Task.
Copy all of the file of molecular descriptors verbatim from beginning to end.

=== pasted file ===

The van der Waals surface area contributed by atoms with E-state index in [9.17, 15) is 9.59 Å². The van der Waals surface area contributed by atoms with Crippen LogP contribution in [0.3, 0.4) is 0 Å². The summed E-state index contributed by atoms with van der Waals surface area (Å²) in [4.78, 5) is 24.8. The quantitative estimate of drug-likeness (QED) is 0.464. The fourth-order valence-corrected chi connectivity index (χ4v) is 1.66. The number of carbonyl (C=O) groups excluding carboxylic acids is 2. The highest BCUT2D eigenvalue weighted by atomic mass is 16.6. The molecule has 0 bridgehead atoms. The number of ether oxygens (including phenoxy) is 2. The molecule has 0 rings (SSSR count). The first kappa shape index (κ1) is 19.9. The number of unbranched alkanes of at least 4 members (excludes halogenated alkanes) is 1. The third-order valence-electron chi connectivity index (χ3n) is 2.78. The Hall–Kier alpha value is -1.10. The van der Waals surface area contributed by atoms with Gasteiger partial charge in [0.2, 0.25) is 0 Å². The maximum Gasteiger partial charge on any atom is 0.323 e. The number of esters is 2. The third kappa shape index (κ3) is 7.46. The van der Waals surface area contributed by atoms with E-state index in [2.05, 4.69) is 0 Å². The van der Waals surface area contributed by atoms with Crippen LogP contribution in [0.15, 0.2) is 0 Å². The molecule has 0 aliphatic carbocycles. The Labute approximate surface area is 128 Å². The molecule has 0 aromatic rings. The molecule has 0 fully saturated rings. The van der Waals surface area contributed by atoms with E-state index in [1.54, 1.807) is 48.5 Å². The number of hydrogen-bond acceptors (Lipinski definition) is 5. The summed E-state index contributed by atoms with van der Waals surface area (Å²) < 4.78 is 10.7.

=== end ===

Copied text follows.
The van der Waals surface area contributed by atoms with E-state index in [9.17, 15) is 9.59 Å². The van der Waals surface area contributed by atoms with Crippen LogP contribution in [0.3, 0.4) is 0 Å². The summed E-state index contributed by atoms with van der Waals surface area (Å²) in [4.78, 5) is 24.8. The quantitative estimate of drug-likeness (QED) is 0.464. The fourth-order valence-corrected chi connectivity index (χ4v) is 1.66. The number of carbonyl (C=O) groups excluding carboxylic acids is 2. The highest BCUT2D eigenvalue weighted by atomic mass is 16.6. The molecule has 0 bridgehead atoms. The number of ether oxygens (including phenoxy) is 2. The molecule has 0 rings (SSSR count). The first kappa shape index (κ1) is 19.9. The number of unbranched alkanes of at least 4 members (excludes halogenated alkanes) is 1. The third-order valence-electron chi connectivity index (χ3n) is 2.78. The Hall–Kier alpha value is -1.10. The van der Waals surface area contributed by atoms with Gasteiger partial charge in [0.2, 0.25) is 0 Å². The maximum Gasteiger partial charge on any atom is 0.323 e. The number of esters is 2. The third kappa shape index (κ3) is 7.46. The van der Waals surface area contributed by atoms with E-state index in [2.05, 4.69) is 0 Å². The van der Waals surface area contributed by atoms with Crippen LogP contribution in [0.15, 0.2) is 0 Å². The molecule has 0 aliphatic carbocycles. The Labute approximate surface area is 128 Å². The molecule has 0 aromatic rings. The molecule has 0 fully saturated rings. The van der Waals surface area contributed by atoms with E-state index in [1.54, 1.807) is 48.5 Å². The number of hydrogen-bond acceptors (Lipinski definition) is 5. The summed E-state index contributed by atoms with van der Waals surface area (Å²) < 4.78 is 10.7.